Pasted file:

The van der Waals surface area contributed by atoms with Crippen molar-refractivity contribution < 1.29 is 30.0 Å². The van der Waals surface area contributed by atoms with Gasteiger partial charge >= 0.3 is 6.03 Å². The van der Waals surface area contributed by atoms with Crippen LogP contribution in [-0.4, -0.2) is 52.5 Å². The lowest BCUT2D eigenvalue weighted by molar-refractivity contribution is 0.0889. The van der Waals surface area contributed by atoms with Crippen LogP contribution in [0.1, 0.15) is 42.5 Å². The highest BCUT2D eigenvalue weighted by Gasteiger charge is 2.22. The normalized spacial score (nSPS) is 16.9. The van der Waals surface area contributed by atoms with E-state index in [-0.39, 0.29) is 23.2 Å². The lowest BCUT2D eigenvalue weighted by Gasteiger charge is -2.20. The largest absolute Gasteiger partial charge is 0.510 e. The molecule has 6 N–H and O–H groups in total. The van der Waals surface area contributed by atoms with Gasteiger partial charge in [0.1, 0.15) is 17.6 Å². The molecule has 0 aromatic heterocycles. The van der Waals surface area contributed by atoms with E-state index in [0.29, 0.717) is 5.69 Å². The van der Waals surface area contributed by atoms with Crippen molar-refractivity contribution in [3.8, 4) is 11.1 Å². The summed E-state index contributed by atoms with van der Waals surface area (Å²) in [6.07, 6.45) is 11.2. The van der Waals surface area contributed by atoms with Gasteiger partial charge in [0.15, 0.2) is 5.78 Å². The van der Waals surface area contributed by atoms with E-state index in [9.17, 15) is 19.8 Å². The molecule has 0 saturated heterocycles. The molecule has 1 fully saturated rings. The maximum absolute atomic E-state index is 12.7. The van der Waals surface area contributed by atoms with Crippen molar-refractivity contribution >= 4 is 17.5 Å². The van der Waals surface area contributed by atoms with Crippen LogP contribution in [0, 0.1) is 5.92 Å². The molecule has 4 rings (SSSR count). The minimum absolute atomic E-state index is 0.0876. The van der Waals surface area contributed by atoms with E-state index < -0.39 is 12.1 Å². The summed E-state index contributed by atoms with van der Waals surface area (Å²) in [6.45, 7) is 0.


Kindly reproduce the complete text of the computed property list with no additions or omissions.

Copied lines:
The van der Waals surface area contributed by atoms with Crippen molar-refractivity contribution < 1.29 is 30.0 Å². The van der Waals surface area contributed by atoms with Gasteiger partial charge >= 0.3 is 6.03 Å². The van der Waals surface area contributed by atoms with Crippen LogP contribution in [-0.4, -0.2) is 52.5 Å². The lowest BCUT2D eigenvalue weighted by molar-refractivity contribution is 0.0889. The van der Waals surface area contributed by atoms with Crippen LogP contribution in [0.1, 0.15) is 42.5 Å². The highest BCUT2D eigenvalue weighted by Gasteiger charge is 2.22. The normalized spacial score (nSPS) is 16.9. The van der Waals surface area contributed by atoms with E-state index in [-0.39, 0.29) is 23.2 Å². The lowest BCUT2D eigenvalue weighted by Gasteiger charge is -2.20. The largest absolute Gasteiger partial charge is 0.510 e. The molecule has 6 N–H and O–H groups in total. The van der Waals surface area contributed by atoms with Gasteiger partial charge in [0.1, 0.15) is 17.6 Å². The molecule has 0 aromatic heterocycles. The van der Waals surface area contributed by atoms with E-state index in [0.29, 0.717) is 5.69 Å². The van der Waals surface area contributed by atoms with Crippen molar-refractivity contribution in [3.8, 4) is 11.1 Å². The summed E-state index contributed by atoms with van der Waals surface area (Å²) in [6.07, 6.45) is 11.2. The van der Waals surface area contributed by atoms with Gasteiger partial charge in [0.15, 0.2) is 5.78 Å². The van der Waals surface area contributed by atoms with E-state index in [9.17, 15) is 19.8 Å². The molecule has 0 saturated heterocycles. The molecule has 1 fully saturated rings. The maximum absolute atomic E-state index is 12.7. The van der Waals surface area contributed by atoms with Crippen molar-refractivity contribution >= 4 is 17.5 Å². The van der Waals surface area contributed by atoms with Crippen LogP contribution in [0, 0.1) is 5.92 Å². The molecule has 4 rings (SSSR count). The minimum absolute atomic E-state index is 0.0876. The van der Waals surface area contributed by atoms with E-state index < -0.39 is 12.1 Å². The summed E-state index contributed by atoms with van der Waals surface area (Å²) in [6.45, 7) is 0.